Another onetime hedge fund luminary continues to stumble.
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Convexity Capital Management disclosed it had $4.3 billion
under management as of year-end 2016. This is half what the
Boston hedge fund firm was managing just a year ago and down
about 70 percent from the $14 billion it was managing at the
beginning of 2014.
Convexity once had the distinction of being the
most successful hedge fund launch ever when it raised $6.3
billion in 2005, when it was founded by Meyer, David Mittelman,
and Maurice Samuels. Meyer was previously president and CEO of
Harvard Management Co., which posted average annualized returns
of 16.1 percent.
Convexity explains in its ADV filing that it aims "to earn
benchmark returns specified by the limited partners plus an
additional return based on the success of long-short and other
relative value strategies executed principally in the
fixed-income and related markets."
At the beginning of 2012, the firm instituted a clawback
policy if relative value performance were less than the
Unlike most hedge fund and money management firms in
general, Convexity does not report gross or net performance to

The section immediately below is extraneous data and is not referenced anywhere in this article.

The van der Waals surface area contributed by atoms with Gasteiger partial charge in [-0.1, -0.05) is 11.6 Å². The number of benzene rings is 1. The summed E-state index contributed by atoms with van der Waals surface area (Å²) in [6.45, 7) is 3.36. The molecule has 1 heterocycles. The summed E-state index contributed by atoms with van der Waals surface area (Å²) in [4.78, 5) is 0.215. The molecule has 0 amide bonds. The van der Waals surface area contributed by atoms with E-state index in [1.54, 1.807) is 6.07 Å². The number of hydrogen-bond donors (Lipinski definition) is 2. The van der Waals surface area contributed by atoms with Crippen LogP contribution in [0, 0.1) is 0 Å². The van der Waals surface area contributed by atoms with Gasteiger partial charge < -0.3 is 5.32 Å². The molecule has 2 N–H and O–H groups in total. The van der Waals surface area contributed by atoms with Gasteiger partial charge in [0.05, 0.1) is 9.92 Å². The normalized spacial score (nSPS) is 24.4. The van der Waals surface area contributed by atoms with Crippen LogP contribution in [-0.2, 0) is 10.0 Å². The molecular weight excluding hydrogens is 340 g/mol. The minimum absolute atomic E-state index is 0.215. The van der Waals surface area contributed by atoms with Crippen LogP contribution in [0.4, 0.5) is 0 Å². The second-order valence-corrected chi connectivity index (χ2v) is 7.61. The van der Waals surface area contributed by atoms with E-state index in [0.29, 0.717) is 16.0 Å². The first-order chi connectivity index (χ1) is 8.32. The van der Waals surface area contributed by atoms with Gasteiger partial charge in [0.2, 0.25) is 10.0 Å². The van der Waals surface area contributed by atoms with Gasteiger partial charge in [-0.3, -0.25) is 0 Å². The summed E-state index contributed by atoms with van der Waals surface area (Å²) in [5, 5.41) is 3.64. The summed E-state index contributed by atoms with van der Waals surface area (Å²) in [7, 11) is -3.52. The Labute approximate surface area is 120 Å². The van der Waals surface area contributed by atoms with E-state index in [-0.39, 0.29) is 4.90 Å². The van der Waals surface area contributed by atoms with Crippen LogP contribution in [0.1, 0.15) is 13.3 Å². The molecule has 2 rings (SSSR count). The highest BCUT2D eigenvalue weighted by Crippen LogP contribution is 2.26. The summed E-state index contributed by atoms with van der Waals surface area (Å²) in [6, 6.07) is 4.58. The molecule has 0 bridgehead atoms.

clients. It prefers to report how it performs in relation to
Bloomberg, Convexity lagged its benchmarks by 0.3
percentage points in 2012, 3.4 percentage points in 2013, 2.4
percentage points in 2014, and 0.6 percentage points in 2015.
The wire service also reported Convexity trailed the benchmark
by 3.6 percentage points in the first half of 2016.
In July 2013
we reported that Convexity told investors in its
second-quarter letter it was closing to new investments until
its performance improved.
In 2012, Convexity pulled in about $1 billion in new money,
including $425 million in the fourth quarter, but also suffered
$1.2 billion in withdrawals for the full year. This worked out
to $200 million in net outflows, according to a report the firm
sent to investors.
Offering rare insight into the firm’s thinking,
Meyer lamented at the time that value from January 1, 2012, to
June 2013 was a negative 161 basis points.
"The charitable interpretation of this lean period would be
that we did a pretty good job protecting capital in an
extremely difficult environment — frozen interest
rates, declining volatilities, few anomalous spread
opportunities and increasing regulation," Convexity told
clients. "But you did not sign up for us to protect capital;
you signed up for value added. When are you going to see some
of it? We cannot be too precise in answering this
Many investors apparently have lost patience waiting for it